Sunday, January 19, 2014

Writing that transcends

‘A community of mortals’: a headline written to snare. The story it led me to, though, is so powerful that I am delighted to have been snared. 
Alexandra Zelman-Doring’s tale of her husband’s heart attack and the hours that followed is the runner-up in the Bodley Head/FT Essay Prize for 2013. It is personal and universal, anecdotal and data-based. Above all, it is moving, but also wise. 
Several sections of the essay stay with me, but none more so than this line: “Borne on the brink of the music, it came to me: human beings endure impossible things.” We certainly do.

PS: Another powerful read is Raghu Karnad’s essay on Indians who served in the British army during the second world war. The essay, which melds the personal with the general, was runner-up in the prize for 2012.

Friday, January 10, 2014

Lord of light

The Sri Padmanabhaswamy temple lit up during the lakshadeepam of 2008
For a long heartbeat it seemed as if all the light in the world had cascaded around me. It was warm, benign light; just the sort of radiance you’d expect from a spiritual experience. And so it was — my first ever lakshadeepam at Thiruvananthapuram’s Sri Padmanabhaswamy temple.
Though I’ve lived in Thiruvananthapuram for 25-plus years, I’ve actually attended only one lakshadeepam, in 1996. And but for that feast of light, there’s little I recall of the occasion.
Celebrated once every six years, the lakshadeepam or lighting of a hundred thousand lamps is among the temple’s most important festivals. Preceded by the murajapam — the ritualistic chanting of prayers in turns by a large group of Brahmins — the lakshadeepam is one of those ‘experiences of a lifetime’.
In A History of Travancore P. Shungoonny Menon writes that the lakshadeepam and murajapam rituals were first performed by Karthaveerarjuna, “one of the Kshatria King(s) of a former age”. The first murajapam and lakshadeepam in more recent times were conducted by Marthanda Varma, possibly Travancore’s mightiest ruler. While the first murajapam was conducted in 1747, it did not end with the lakshadeepam; that happened three years later in 1750. In the 264 years since then, the lakshadeepam and murajapam have continued without a break, every six years.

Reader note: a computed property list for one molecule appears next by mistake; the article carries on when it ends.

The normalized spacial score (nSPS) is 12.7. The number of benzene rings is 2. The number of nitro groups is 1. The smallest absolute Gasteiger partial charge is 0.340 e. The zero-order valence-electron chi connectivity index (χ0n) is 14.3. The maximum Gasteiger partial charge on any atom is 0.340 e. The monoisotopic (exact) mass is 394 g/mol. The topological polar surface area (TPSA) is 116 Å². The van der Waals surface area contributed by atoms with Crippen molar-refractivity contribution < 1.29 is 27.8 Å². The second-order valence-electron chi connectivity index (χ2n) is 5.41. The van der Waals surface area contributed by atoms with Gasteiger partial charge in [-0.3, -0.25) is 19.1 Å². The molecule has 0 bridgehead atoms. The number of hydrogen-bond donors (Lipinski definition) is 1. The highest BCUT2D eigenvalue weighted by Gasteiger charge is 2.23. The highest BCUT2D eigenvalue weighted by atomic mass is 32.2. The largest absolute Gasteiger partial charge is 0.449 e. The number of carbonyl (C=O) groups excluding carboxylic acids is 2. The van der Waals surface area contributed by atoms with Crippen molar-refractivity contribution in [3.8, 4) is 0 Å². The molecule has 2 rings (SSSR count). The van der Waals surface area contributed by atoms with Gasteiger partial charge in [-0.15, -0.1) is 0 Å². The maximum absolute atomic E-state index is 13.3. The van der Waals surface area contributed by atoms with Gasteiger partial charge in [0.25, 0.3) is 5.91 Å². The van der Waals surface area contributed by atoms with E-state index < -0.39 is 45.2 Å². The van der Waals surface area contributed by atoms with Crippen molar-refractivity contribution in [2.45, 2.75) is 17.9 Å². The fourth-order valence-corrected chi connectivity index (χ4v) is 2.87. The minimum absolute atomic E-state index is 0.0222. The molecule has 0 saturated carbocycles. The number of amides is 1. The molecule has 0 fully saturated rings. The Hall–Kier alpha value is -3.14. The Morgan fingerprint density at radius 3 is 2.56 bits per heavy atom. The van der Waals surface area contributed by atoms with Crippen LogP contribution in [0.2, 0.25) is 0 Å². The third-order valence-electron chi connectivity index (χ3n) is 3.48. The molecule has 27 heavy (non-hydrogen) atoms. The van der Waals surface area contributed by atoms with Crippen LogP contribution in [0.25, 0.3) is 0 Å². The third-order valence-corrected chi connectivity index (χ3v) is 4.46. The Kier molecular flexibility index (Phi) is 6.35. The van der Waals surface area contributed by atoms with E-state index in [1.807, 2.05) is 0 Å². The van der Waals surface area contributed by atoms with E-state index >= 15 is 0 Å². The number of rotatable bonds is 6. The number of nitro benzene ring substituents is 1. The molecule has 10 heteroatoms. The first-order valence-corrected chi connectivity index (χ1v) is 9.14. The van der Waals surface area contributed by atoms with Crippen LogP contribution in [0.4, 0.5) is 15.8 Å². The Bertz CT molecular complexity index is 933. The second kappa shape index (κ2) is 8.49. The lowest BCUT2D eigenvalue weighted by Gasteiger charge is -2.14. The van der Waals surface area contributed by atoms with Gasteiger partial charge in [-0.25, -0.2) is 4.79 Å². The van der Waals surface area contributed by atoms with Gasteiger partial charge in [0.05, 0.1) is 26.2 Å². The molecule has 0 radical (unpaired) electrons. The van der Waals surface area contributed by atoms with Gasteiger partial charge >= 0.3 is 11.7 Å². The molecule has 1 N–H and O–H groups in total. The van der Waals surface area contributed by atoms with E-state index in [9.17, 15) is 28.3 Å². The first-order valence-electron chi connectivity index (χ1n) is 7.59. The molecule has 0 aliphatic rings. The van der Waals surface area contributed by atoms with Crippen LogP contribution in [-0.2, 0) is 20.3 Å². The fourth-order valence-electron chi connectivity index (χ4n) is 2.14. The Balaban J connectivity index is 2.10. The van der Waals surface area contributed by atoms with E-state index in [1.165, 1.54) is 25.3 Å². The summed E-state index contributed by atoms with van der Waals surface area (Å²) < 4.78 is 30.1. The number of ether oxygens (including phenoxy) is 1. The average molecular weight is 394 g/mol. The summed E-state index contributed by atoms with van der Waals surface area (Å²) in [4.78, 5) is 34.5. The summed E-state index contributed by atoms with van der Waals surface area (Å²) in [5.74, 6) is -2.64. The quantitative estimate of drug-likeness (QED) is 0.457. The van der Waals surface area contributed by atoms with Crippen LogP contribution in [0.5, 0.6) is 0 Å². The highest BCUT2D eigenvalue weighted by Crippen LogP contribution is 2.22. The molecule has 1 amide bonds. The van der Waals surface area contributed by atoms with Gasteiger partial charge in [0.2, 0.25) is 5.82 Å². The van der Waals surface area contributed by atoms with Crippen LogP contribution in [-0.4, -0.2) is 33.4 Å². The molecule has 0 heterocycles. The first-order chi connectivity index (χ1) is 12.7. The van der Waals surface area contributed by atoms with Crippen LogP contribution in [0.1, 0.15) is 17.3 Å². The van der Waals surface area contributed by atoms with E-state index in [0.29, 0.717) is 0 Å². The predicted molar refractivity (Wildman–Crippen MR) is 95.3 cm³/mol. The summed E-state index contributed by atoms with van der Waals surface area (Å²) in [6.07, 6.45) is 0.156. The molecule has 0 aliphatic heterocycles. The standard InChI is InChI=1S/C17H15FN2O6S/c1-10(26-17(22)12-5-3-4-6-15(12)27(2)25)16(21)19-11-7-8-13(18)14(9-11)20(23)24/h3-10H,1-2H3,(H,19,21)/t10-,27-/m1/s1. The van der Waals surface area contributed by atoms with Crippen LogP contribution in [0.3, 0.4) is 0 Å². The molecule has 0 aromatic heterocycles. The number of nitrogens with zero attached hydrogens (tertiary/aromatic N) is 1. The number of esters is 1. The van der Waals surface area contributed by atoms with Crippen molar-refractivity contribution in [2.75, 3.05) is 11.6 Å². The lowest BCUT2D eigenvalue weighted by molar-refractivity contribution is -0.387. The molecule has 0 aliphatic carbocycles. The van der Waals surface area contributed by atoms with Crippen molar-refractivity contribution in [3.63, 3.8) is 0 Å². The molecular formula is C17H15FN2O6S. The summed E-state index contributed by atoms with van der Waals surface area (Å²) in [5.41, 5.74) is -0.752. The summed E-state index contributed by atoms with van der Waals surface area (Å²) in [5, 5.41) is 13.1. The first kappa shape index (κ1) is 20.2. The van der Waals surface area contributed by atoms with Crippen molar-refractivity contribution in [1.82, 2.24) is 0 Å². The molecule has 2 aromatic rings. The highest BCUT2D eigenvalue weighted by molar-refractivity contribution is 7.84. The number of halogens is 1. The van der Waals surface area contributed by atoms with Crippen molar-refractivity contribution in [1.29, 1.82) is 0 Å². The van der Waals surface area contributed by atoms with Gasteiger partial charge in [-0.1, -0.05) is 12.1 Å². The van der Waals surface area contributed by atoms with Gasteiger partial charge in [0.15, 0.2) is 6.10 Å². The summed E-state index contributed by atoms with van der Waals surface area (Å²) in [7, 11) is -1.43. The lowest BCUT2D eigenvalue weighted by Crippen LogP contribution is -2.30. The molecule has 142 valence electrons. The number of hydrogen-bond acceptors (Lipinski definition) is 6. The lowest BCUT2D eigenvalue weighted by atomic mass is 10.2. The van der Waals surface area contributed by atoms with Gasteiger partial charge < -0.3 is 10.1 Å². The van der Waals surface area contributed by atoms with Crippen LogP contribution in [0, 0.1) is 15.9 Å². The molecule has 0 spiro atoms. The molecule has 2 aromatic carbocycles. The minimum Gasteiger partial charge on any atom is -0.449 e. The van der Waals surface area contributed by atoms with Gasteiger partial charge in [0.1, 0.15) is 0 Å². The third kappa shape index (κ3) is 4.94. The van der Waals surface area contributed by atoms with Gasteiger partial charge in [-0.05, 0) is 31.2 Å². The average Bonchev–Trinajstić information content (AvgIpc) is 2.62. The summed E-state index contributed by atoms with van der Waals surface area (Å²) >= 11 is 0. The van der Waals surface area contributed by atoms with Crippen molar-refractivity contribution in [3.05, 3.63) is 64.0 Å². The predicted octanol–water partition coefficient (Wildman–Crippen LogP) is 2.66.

The eastern approach to the Sri Padmanabhaswamy
temple during the lakshadeepam of 2008
Then as now, the ritual is intended to bring peace and prosperity to the region and its people. The murajapam involves the chanting of three Vedas — the Rig, Yajur and Sama — in a specific cycle and also chanting the Vishnu Sahasranaman or thousand names of Vishnu. The 56-day-long ritual culminates in the lakshadeepam, when a hundred thousand lamps, possibly more, are lit across the temple and its precincts.
Over the past few decades, some aspects of the lakshadeepam have been tweaked to suit changing circumstances. Electric lights have replaced some of the oil lamps used for the lakshadeepam, especially in the outer regions of the temple. Similarly, the temple is now lit not only on the actual day of the lakshadeepam, but also for several days afterwards. And from this year on, there will be another, rather visible, change — high levels of security. For this is the first lakshadeepam to be held after it was publicly revealed that that the temple is the repository of a substantial trove.
What hasn’t changed though is the essence of this unique festival of light. And as dusk falls on January 14, the Sri Padmanabhaswamy temple will be enfolded in a very special radiance.